In Mohsin Hamid’s moving novel, “Exit West,” a series of mysterious doors appear around the world, immediate portals into distant lands. The novel follows a pair of lovers who first attempt to navigate their own city, racked by violence, before ultimately deciding to test their luck through the doors.
When the novel debuted in 2017, it was published coincidentally in the midst of controversy surrounding President Donald Trump’s travel ban affecting majority-Muslim countries. The book went on to critical acclaim — The New Yorker proclaimed it “a novel about immigrants that feels instantly canonical” — and the Booker Prize shortlist. The United States went on to witness further immigration upheaval, not to mention racial strife and a pandemic.
We spoke with Hamid to get his take on how his novel will be read now. We reached him by phone in New York, where he’d just flown from Pakistan with his wife and two children. It was raining there, so he’d just dashed inside a restaurant to get his jet-lagged, 8-year-old son a bite to eat. A transcript of our conversation, edited for length and clarity, follows.
Q: What is it like to travel now?
A: We basically haven’t left the house since March. I don’t think we’ve gone out more than once or twice a week for essentials or doctors. So we’ve gone from really not going anywhere … to New York City. It’s very strange. My parents are older. They live in the same extended-family compounds with us, and out of abundant caution for them, we’ve really been cutting off contact with people and distancing. So to suddenly travel and to be in an airplane with people, even if they are wearing masks and shields and what not? It’s very strange.
It’s like when I was a little boy, I watched “Jaws” when I was 7 or 8 years old. I was so terrified. My parents told me I was too scared to go into the bubble bath, thinking this shark could emerge. And I remember swimming in the Pacific Ocean for the first time after; it seemed impossible that a shark wouldn’t eat me. It was fine, although I did have that low-level dread that I guess hasn’t completely left me. So that’s what this feels like.
Q: How do you think “Exit West” will be read post-COVID-19?
A: It’s an illusion that we live in a world that’s stable. All it takes is some crisis — whether it’s a health crisis involving a loved one or pandemic or war or losing a job — to suddenly realize that this stable fabric doesn’t exist. There’s a radical potential to that, because it alerts us to our own vulnerability and the possibility of making us able to empathize more with others. But it’s sort of up to us what we choose to make of this change, and I do feel the world is charged with the potential for change.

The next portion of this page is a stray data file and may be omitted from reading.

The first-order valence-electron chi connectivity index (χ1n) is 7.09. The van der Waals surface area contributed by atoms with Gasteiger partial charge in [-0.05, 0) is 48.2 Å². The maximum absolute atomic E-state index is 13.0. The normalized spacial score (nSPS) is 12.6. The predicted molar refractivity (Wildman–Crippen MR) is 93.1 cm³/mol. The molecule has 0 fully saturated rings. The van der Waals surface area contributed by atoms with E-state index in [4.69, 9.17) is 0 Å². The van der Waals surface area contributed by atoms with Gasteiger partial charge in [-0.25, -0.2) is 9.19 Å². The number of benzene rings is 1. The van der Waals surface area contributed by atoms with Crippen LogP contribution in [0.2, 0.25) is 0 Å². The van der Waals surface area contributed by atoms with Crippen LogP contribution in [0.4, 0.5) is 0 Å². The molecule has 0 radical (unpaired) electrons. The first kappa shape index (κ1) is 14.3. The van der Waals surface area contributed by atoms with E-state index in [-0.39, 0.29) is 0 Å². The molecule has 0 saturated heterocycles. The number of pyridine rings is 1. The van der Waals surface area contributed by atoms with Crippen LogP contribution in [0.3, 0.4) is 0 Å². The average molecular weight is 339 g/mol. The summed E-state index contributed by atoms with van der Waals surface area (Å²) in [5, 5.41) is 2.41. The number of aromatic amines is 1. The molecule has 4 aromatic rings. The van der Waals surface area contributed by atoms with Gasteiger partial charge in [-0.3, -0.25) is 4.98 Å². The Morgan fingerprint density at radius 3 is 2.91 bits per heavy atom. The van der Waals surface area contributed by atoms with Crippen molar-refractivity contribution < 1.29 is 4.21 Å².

Q: Migrant stories — such as this novel — are very much about the potential for change.
A: The migrant experience, as I see it, is a human universal. Actually, just getting older, just growing up as a child and becoming an adult and then approaching one’s own death is a migration. When we see people who are forced to migrate in space, it’s a bit jarring for us, because we’re reminded not just that we could be in the exact same position should something terrible befall where I happen to live. But actually we have also felt this: I did change schools when I was 10. Or I did deal with the loss of a parent when I was 18. Or I did lose a job at 36. The jarring elements of our own migrations are made more evident to us by seeing other people who migrate.
Alongside that, there’s an enormous degree of suffering that happens in human life. We say, Oh, well, I grew up and I moved away from the town where I lived, as though that’s nothing, but in fact, for the young person who moved away, that can be incredibly painful. We say we take it for granted that parents and loved ones pass away, but that is cosmic tragedy on the maximum scale that human beings can comprehend. I think the notion that we are all migrants, the notion that migration does involve suffering and therefore something that we all have to deal with, both of those notions relate to a kind of counter-tendency, which is to pretend otherwise: to pretend that we don’t suffer. And that counter tendency — whether it’s kind of a politicized nostalgia that says we can go back to the way that things used to be or it’s a personal closing off and denying your own pain — I do think that both of those things require a kind of response. They require a response on the human level, so that we aren’t made monstrous by our own suffering, we aren’t made into unempathetic, closed off, wounded, unexamined human beings. But also, as a group, as people who form societies, there’s a component that we have to act. We have to muster a certain degree of optimism in the face of the story. Because if we aren’t able to muster that optimism, then we condemn ourselves to the nostalgia and the monstrous closing off of human feeling. And I think we see signs of that all over the world right now.